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A prospective evaluation of the availability and utility of the Ambulance Call Record in the emergency department

  • Natalie Cram (a1), Shelley McLeod (a2) (a3), Michael Lewell (a1) and Matthew Davis (a1)
  • Please note a correction has been issued for this article.

Abstract

Objective

To determine how often the Ambulance Call Record (ACR) was available to emergency department (ED) physicians and whether it contained information that changed the ED management of patients.

Methods

This was a prospective cohort study of adult patients transported to one of two tertiary care centre EDs. Physicians completed a data collection form for each patient regarding ACR availability and the perceived value of the ACR. This study began shortly after the implementation of a new electronic ACR (eACR) handover process (Round 1). To control for any confounding factors related to this new eACR handover process, the study was repeated 6 months after its implementation (Round 2).

Results

Total of 869 forms were collected: 545 in Round 1, and 324 in Round 2. The ACR was available at first physician assessment for 82 (15.7%) patients in Round 1, and 76 (24.4%) patients in Round 2 (Δ8.7%, 95% CI: 3.1%, 14.5%). The ACR was available at some point during patients’ ED stay for 154 (28.9%) patients in Round 1, compared to 111 (34.5%) patients in Round 2 (Δ5.6%, 95% CI: 0.0%, 12.1%). When the ACR was available for a patient (n=265), physicians believed that information in the ACR changed their treatment plan in 76 (28.8%) cases.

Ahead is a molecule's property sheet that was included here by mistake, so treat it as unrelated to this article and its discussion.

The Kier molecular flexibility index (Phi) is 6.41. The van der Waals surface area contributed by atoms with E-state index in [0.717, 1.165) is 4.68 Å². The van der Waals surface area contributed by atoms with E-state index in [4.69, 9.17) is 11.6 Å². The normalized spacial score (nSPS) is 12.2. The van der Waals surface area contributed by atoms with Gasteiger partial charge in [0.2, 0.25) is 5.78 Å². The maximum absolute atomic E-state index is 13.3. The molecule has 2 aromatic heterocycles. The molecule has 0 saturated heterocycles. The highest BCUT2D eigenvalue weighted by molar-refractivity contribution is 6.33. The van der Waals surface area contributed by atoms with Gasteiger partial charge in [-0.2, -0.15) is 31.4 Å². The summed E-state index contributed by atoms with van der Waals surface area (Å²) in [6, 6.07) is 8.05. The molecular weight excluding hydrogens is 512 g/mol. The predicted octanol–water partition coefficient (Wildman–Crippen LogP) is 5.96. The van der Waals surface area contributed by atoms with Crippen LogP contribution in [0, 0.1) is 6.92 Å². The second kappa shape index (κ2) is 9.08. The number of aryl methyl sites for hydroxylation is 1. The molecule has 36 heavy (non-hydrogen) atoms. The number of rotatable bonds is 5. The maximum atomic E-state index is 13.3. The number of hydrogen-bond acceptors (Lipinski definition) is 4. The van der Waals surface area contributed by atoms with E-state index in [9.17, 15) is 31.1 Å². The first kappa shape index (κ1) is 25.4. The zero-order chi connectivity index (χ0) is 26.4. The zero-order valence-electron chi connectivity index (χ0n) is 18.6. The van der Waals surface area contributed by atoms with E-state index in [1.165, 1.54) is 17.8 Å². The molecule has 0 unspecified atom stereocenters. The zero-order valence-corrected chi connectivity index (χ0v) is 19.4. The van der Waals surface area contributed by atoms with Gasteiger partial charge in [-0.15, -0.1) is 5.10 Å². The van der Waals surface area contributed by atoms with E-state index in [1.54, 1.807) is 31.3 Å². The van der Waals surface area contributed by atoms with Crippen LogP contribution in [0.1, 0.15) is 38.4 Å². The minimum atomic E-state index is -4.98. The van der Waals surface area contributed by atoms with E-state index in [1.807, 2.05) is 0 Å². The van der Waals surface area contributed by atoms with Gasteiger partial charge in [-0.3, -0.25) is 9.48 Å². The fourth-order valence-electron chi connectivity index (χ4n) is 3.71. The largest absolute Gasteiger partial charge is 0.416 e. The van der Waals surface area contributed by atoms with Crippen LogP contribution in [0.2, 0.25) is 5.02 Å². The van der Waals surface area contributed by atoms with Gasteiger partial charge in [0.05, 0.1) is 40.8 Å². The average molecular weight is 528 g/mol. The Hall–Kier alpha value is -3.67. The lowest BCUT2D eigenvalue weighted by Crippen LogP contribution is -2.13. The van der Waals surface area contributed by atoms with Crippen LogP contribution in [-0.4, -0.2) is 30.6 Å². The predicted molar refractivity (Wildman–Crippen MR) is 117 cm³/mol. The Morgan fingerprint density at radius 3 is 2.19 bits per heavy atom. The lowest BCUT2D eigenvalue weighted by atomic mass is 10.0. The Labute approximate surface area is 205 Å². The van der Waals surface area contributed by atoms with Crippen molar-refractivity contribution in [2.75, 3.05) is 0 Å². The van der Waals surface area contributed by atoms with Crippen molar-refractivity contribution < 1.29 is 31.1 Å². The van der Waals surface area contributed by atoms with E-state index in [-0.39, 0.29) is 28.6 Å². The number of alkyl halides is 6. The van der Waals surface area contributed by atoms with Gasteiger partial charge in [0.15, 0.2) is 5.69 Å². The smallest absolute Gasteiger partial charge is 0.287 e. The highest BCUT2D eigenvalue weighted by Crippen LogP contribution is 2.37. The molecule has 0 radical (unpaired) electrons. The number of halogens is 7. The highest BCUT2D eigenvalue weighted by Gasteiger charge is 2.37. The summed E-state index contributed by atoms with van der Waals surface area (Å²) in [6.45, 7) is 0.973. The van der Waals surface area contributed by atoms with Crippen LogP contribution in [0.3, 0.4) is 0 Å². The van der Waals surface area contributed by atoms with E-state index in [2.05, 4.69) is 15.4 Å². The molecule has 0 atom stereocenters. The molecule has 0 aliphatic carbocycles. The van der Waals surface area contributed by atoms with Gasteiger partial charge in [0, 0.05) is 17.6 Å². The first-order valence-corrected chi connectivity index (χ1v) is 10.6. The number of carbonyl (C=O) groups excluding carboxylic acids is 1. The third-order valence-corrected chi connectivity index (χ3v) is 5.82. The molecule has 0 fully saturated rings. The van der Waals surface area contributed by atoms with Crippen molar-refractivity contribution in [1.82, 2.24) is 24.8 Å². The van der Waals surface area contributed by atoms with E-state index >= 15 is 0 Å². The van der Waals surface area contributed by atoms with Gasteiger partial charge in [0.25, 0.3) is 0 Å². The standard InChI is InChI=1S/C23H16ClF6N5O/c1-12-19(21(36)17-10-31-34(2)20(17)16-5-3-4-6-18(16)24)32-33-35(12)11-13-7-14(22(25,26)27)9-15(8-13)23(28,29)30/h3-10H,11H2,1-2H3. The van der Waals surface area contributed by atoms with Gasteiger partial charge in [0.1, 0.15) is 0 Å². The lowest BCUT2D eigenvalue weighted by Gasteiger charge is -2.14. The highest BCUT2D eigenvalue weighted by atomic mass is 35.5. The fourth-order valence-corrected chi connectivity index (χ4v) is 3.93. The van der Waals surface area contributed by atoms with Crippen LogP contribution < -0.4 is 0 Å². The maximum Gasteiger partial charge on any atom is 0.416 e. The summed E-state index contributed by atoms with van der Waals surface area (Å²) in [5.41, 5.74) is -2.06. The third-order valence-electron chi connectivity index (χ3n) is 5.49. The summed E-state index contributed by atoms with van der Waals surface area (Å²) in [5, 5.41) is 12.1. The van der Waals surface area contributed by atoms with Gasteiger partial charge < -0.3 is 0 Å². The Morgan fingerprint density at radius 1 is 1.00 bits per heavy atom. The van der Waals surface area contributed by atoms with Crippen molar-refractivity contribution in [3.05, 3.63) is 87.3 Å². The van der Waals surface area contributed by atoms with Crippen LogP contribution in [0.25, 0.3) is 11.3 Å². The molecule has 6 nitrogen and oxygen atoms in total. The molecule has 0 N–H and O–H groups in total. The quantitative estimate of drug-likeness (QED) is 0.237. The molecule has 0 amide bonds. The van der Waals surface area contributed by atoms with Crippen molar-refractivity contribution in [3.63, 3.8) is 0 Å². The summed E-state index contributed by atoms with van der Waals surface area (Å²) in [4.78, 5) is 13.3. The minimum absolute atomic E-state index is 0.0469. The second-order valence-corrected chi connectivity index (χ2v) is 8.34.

Conclusion

Physicians who review the ACR believe that the ACR contains relevant information that may influence patient management; however, physicians commonly manage patients without reviewing the ACR.

Objectifs

L’étude visait à déterminer dans quelle mesure les enregistreurs d’appels d’ambulance (EAA) étaient à la disposition des médecins et si les renseignements fournis influaient sur le traitement des patients au service des urgences (SU).

Méthode

Il s’agit d’une étude de cohorte prospective, composée d’adultes transportés à l’un des deux SU de soins tertiaires. Les médecins ont rempli, pour chacun des malades, un formulaire de collecte de données relativement à la présence ou non d’un EAA et à la perception de la valeur de ce type d’appareil. L’étude a commencé peu de temps après la mise en œuvre d’un processus de transfert de soins à l’aide d’un nouvel EAA électronique (1re étape). Six mois après la mise en œuvre du processus de transfert de soins (2e étape), l’étude a été reprise afin que soit éliminé tout facteur parasite lié à l’utilisation du nouvel EAA électronique.

Résultats

Au total, 869 formulaires ont été recueillis : 545 au cours de la 1re étape et 324 au cours de la 2e étape. Un EAA était disponible à la première évaluation médicale de 82 (15,7 %) patients au cours de la 1re étape et de 76 (24,4 %) patients au cours de la 2e étape (écart [Δ] 8,7 %; IC à 95 % : 3,1 %-14,5 %). Par ailleurs, les médecins avaient la possibilité d’écouter l’EAA à tout moment durant le séjour des patients au SU dans 154 (28,9 %) cas au cours de la 1re étape et dans 111 (34,5 %) cas au cours de la 2e étape (Δ 5,6 %; IC à 95 % : 0,0 %-12,1 %). Enfin, les médecins étaient d’avis que, lorsqu’il était possible d’écouter les EAA (n=265), les renseignements fournis avaient modifié le plan de traitement de 76 patients (28,8 %).

Conclusions

Les médecins qui écoutent les EAA estiment que les appareils fournissent des renseignements utiles, susceptibles de modifier le traitement des patients; toutefois, les médecins traitent généralement les patients sans écouter les EAA.

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Copyright

Corresponding author

Correspondence to: Dr. Natalie Cram, Southwest Ontario Regional Base Hospital Program, London Health Sciences Center, 4056 Meadowbrook Dr., Unit 145, London, ON N6L 1E5; Email: ncram2011@meds.uwo.ca

References

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